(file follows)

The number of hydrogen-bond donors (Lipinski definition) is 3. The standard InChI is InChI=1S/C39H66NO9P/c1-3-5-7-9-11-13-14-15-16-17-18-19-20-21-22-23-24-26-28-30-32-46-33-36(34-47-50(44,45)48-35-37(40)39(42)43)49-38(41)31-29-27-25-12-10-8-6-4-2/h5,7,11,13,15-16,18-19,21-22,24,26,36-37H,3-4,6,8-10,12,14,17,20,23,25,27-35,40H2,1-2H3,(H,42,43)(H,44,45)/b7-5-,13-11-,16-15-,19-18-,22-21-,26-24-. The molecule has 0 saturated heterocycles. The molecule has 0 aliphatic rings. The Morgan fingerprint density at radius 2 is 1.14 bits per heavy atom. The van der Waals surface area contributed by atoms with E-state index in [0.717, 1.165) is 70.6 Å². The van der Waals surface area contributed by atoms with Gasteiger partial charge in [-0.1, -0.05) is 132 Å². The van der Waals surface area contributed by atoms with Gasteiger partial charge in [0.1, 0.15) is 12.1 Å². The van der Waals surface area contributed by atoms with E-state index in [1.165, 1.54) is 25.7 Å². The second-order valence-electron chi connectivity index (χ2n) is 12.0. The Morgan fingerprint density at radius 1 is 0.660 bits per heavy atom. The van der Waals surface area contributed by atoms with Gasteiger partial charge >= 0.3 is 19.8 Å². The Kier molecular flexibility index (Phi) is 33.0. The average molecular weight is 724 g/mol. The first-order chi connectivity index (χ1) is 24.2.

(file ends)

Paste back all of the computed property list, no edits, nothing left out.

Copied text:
The number of hydrogen-bond donors (Lipinski definition) is 3. The standard InChI is InChI=1S/C39H66NO9P/c1-3-5-7-9-11-13-14-15-16-17-18-19-20-21-22-23-24-26-28-30-32-46-33-36(34-47-50(44,45)48-35-37(40)39(42)43)49-38(41)31-29-27-25-12-10-8-6-4-2/h5,7,11,13,15-16,18-19,21-22,24,26,36-37H,3-4,6,8-10,12,14,17,20,23,25,27-35,40H2,1-2H3,(H,42,43)(H,44,45)/b7-5-,13-11-,16-15-,19-18-,22-21-,26-24-. The molecule has 0 saturated heterocycles. The molecule has 0 aliphatic rings. The Morgan fingerprint density at radius 2 is 1.14 bits per heavy atom. The van der Waals surface area contributed by atoms with E-state index in [0.717, 1.165) is 70.6 Å². The van der Waals surface area contributed by atoms with Gasteiger partial charge in [-0.1, -0.05) is 132 Å². The van der Waals surface area contributed by atoms with Gasteiger partial charge in [0.1, 0.15) is 12.1 Å². The van der Waals surface area contributed by atoms with E-state index in [1.165, 1.54) is 25.7 Å². The second-order valence-electron chi connectivity index (χ2n) is 12.0. The Morgan fingerprint density at radius 1 is 0.660 bits per heavy atom. The van der Waals surface area contributed by atoms with Gasteiger partial charge >= 0.3 is 19.8 Å². The Kier molecular flexibility index (Phi) is 33.0. The average molecular weight is 724 g/mol. The first-order chi connectivity index (χ1) is 24.2.